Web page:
+972 Magazine's Stories of the Week

Directly In Your Inbox

Analysis News
Visit our Hebrew site, "Local Call" , in partnership with Just Vision.

Ya'alon's jab at Kerry proves Israel isn't in the peace-making business

The message couldn’t be any clearer. Not only is the political echelon of Israel’s military establishment squarely opposed to the U.S. peace initiative, it actually feels such efforts are wickedly detrimental to Jewish citizens.

U.S. Secretary of State John Kerry is welcomed by Israeli Defense Minister Moshe Ya’alon in Jerusalem on May 23, 2013. (State Dept Photo)

Moshe Ya’alon, the man charged with defending the State of Israel, was quoted by a major Israeli newspaper calling U.S. Secretary of State John Kerry “obsessive and messianic” on Tuesday.

He followed that statement up by telling a group of high schoolers: “they say time is working against us. We should not be alarmed by all kinds of fear mongering,” the “they” apparently referring to Washington and the “fear mongering” to “the peace process” that Kerry is so damn obsessed with.

Read +972 Magazine’s full coverage of the diplomatic process

Ya’alon put the cherry on top: “The only thing that can ‘save us’ is for John Kerry to win a Nobel Prize and leave us in peace.”

This of course created a mini diplomatic and media storm, with U.S. State Department spokesperson reprimanding Ya’alon, calling his comments, “offensive and inappropriate, especially given all that the U.S. is doing to support Israel’s security needs.”

Netanyahu was obligated to do something to fix the disaster that one of his top ministers and closest party members caused. But his statement did not actually include any kind of apology, condemnation or really any remorse at all: “the US is our largest partner and the partnership is founded on shared values and interests,” Netanyahu said.

“Even when there are disagreements between us, they are always substantive and not personal. We work in full co-operation with Vice President [Joe] Biden and Secretary of State Kerry to advance peace and security in the region. We stand firm regarding our own interests, while promoting the important connection between our two countries.”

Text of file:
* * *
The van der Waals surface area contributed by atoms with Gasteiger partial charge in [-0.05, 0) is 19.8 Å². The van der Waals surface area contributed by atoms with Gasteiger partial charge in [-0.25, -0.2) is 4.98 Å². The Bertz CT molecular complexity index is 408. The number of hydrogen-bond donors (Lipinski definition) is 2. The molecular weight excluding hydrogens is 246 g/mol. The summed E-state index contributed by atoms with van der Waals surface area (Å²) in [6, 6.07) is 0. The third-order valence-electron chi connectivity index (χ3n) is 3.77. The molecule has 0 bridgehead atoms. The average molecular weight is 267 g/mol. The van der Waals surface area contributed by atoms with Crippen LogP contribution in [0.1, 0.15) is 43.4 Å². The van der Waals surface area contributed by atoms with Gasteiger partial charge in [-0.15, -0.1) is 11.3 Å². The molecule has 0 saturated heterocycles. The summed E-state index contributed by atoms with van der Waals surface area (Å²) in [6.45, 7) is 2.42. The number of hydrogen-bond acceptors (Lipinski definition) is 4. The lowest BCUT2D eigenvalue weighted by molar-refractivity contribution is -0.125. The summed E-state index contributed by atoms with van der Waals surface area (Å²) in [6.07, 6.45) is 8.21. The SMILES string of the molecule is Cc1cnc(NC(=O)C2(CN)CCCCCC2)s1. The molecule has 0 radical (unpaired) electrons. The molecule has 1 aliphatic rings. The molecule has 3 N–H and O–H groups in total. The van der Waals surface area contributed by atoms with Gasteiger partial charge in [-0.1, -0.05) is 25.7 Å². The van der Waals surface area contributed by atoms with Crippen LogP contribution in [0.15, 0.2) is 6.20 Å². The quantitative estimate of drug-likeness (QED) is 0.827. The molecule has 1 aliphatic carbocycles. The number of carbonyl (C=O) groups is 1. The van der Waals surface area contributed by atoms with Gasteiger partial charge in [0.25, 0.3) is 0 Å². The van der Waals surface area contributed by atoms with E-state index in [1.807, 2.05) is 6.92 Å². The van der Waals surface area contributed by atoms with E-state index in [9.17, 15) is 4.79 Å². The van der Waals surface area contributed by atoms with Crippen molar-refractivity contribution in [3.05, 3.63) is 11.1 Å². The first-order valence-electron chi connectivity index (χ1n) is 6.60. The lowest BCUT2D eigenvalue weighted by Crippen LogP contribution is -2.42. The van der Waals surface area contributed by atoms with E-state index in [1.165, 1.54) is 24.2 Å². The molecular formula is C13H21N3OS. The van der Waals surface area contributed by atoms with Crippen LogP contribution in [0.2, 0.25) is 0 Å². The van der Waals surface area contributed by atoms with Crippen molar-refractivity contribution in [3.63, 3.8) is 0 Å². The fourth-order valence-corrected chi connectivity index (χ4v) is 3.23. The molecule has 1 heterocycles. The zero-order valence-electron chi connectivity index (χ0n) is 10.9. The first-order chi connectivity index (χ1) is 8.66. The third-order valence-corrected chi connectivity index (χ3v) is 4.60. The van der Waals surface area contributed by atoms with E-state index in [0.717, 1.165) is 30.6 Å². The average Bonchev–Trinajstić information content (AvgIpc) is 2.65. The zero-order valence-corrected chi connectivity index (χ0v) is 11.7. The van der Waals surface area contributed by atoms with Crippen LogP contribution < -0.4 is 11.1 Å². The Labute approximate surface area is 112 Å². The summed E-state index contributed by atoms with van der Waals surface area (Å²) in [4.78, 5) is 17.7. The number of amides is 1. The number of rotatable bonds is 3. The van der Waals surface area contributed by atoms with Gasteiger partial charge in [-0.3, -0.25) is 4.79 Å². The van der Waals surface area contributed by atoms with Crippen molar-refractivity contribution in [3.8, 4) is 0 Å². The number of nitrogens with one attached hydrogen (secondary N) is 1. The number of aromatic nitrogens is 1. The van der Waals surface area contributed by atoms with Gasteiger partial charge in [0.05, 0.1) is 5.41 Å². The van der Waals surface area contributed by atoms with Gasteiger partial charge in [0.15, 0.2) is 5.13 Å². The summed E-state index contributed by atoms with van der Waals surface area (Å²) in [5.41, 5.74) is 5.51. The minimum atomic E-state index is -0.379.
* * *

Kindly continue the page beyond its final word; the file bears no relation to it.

The prime minister basically chalked it up to “a disagreement” and one that is “not personal.”

The defense minister then issued an apology, except it didn’t come from him personally, but from his ministry: “The defense minister had no intention of causing any offense to the secretary, and he apologizes if the secretary was offended by words attributed to the minister,” the Defense Ministry statement read.

Not very convincing diplomatic damage control. But to top it off, after all that, Deputy Defense Minister Danny Danon got on his Facebook page and wrote: “Kerry will be arriving in Israel this week, I’ve already stopped counting the number of times, in order to continue to force an agreement on us. But there will be no compromises.”

I don’t think the message could be any more clear. Not only is the political echelon of Israel’s military establishment squarely opposed to Kerry, to the U.S. initiative and to the notion of altering the status quo of its military occupation, it actually feels such efforts are wickedly detrimental to Jewish citizens.

Ya’alon’s choice of words is also quite ironic, considering that “obsessive and messianic” are two words that could (and do) easily describe Israeli policy and its most formative politicians. In fact, “messianic” is precisely the term characterizing the core of the settlement movement that has garnered enormous strength since 1967 and is now a force to be reckoned with in the Knesset. And “obsessive” is probably one of the most appropriate adjectives to describe the lengths Israel’s entire ecosystem – legal, military, political, civilian, educational, environmental, archaeological, etc. –  has gone to over the years to ensure a well-oiled system of control over the Palestinian population and of segregation between Jews and everyone else, while somehow still claiming to be an “enlightened democracy.”